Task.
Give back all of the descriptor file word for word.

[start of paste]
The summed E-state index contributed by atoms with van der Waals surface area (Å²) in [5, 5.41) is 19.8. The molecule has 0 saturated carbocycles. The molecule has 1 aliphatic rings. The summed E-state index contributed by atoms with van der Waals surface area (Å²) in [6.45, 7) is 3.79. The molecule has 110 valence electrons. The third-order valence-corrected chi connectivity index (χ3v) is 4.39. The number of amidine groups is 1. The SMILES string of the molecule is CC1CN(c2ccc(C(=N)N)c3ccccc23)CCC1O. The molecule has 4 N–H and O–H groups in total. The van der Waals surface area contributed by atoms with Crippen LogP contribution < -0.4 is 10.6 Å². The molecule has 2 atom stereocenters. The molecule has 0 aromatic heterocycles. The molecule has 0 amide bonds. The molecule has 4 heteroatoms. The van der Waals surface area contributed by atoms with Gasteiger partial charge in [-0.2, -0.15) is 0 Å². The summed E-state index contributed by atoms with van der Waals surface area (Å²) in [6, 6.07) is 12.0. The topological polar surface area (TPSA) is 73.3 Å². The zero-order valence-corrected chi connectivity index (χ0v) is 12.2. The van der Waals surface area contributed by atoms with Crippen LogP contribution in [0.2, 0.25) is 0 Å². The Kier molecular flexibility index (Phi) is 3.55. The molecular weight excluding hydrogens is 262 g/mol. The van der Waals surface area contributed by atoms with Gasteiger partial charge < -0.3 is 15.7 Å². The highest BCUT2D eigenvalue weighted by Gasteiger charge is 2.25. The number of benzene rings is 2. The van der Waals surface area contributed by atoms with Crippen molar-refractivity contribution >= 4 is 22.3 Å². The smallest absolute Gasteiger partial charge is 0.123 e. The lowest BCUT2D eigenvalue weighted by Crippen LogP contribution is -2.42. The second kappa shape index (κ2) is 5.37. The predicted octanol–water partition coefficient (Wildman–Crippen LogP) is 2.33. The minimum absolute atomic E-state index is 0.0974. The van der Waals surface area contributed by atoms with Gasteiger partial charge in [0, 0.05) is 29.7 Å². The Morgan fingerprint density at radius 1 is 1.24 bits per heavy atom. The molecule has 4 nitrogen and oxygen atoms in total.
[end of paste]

The summed E-state index contributed by atoms with van der Waals surface area (Å²) in [5, 5.41) is 19.8. The molecule has 0 saturated carbocycles. The molecule has 1 aliphatic rings. The summed E-state index contributed by atoms with van der Waals surface area (Å²) in [6.45, 7) is 3.79. The molecule has 110 valence electrons. The third-order valence-corrected chi connectivity index (χ3v) is 4.39. The number of amidine groups is 1. The SMILES string of the molecule is CC1CN(c2ccc(C(=N)N)c3ccccc23)CCC1O. The molecule has 4 N–H and O–H groups in total. The van der Waals surface area contributed by atoms with Crippen LogP contribution < -0.4 is 10.6 Å². The molecule has 2 atom stereocenters. The molecule has 0 aromatic heterocycles. The molecule has 0 amide bonds. The molecule has 4 heteroatoms. The van der Waals surface area contributed by atoms with Gasteiger partial charge in [-0.2, -0.15) is 0 Å². The summed E-state index contributed by atoms with van der Waals surface area (Å²) in [6, 6.07) is 12.0. The topological polar surface area (TPSA) is 73.3 Å². The zero-order valence-corrected chi connectivity index (χ0v) is 12.2. The van der Waals surface area contributed by atoms with Crippen LogP contribution in [0.2, 0.25) is 0 Å². The Kier molecular flexibility index (Phi) is 3.55. The molecular weight excluding hydrogens is 262 g/mol. The van der Waals surface area contributed by atoms with Gasteiger partial charge < -0.3 is 15.7 Å². The highest BCUT2D eigenvalue weighted by Gasteiger charge is 2.25. The number of benzene rings is 2. The van der Waals surface area contributed by atoms with Crippen molar-refractivity contribution >= 4 is 22.3 Å². The smallest absolute Gasteiger partial charge is 0.123 e. The lowest BCUT2D eigenvalue weighted by Crippen LogP contribution is -2.42. The second kappa shape index (κ2) is 5.37. The predicted octanol–water partition coefficient (Wildman–Crippen LogP) is 2.33. The minimum absolute atomic E-state index is 0.0974. The van der Waals surface area contributed by atoms with Gasteiger partial charge in [0, 0.05) is 29.7 Å². The Morgan fingerprint density at radius 1 is 1.24 bits per heavy atom. The molecule has 4 nitrogen and oxygen atoms in total.